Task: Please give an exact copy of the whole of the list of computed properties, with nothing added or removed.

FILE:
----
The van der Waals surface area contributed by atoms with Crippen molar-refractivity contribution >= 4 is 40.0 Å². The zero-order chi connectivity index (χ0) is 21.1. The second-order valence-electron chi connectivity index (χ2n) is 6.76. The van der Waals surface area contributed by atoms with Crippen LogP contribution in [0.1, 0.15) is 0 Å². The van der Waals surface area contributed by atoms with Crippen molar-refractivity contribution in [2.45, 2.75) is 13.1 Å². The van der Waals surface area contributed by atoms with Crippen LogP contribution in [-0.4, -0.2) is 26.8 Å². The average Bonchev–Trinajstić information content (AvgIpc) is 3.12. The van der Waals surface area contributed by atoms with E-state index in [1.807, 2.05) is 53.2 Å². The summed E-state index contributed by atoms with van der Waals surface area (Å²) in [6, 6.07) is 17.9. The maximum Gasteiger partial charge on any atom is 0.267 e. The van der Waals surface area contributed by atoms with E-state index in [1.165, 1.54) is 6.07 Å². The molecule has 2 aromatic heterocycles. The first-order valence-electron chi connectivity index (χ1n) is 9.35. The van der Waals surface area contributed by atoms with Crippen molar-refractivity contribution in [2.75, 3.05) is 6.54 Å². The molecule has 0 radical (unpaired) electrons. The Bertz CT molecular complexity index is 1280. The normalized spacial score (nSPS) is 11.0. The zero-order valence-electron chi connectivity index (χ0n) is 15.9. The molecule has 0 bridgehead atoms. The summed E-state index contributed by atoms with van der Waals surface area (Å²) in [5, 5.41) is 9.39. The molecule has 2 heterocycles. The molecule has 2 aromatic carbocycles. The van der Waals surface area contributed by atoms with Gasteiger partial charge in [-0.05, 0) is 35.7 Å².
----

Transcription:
The van der Waals surface area contributed by atoms with Crippen molar-refractivity contribution >= 4 is 40.0 Å². The zero-order chi connectivity index (χ0) is 21.1. The second-order valence-electron chi connectivity index (χ2n) is 6.76. The van der Waals surface area contributed by atoms with Crippen LogP contribution in [0.1, 0.15) is 0 Å². The van der Waals surface area contributed by atoms with Crippen molar-refractivity contribution in [2.45, 2.75) is 13.1 Å². The van der Waals surface area contributed by atoms with Crippen LogP contribution in [-0.4, -0.2) is 26.8 Å². The average Bonchev–Trinajstić information content (AvgIpc) is 3.12. The van der Waals surface area contributed by atoms with E-state index in [1.807, 2.05) is 53.2 Å². The summed E-state index contributed by atoms with van der Waals surface area (Å²) in [6, 6.07) is 17.9. The maximum Gasteiger partial charge on any atom is 0.267 e. The van der Waals surface area contributed by atoms with E-state index in [1.165, 1.54) is 6.07 Å². The molecule has 2 aromatic heterocycles. The first-order valence-electron chi connectivity index (χ1n) is 9.35. The van der Waals surface area contributed by atoms with Crippen molar-refractivity contribution in [2.75, 3.05) is 6.54 Å². The molecule has 0 radical (unpaired) electrons. The Bertz CT molecular complexity index is 1280. The normalized spacial score (nSPS) is 11.0. The zero-order valence-electron chi connectivity index (χ0n) is 15.9. The molecule has 0 bridgehead atoms. The summed E-state index contributed by atoms with van der Waals surface area (Å²) in [5, 5.41) is 9.39. The molecule has 2 heterocycles. The molecule has 2 aromatic carbocycles. The van der Waals surface area contributed by atoms with Gasteiger partial charge in [-0.05, 0) is 35.7 Å².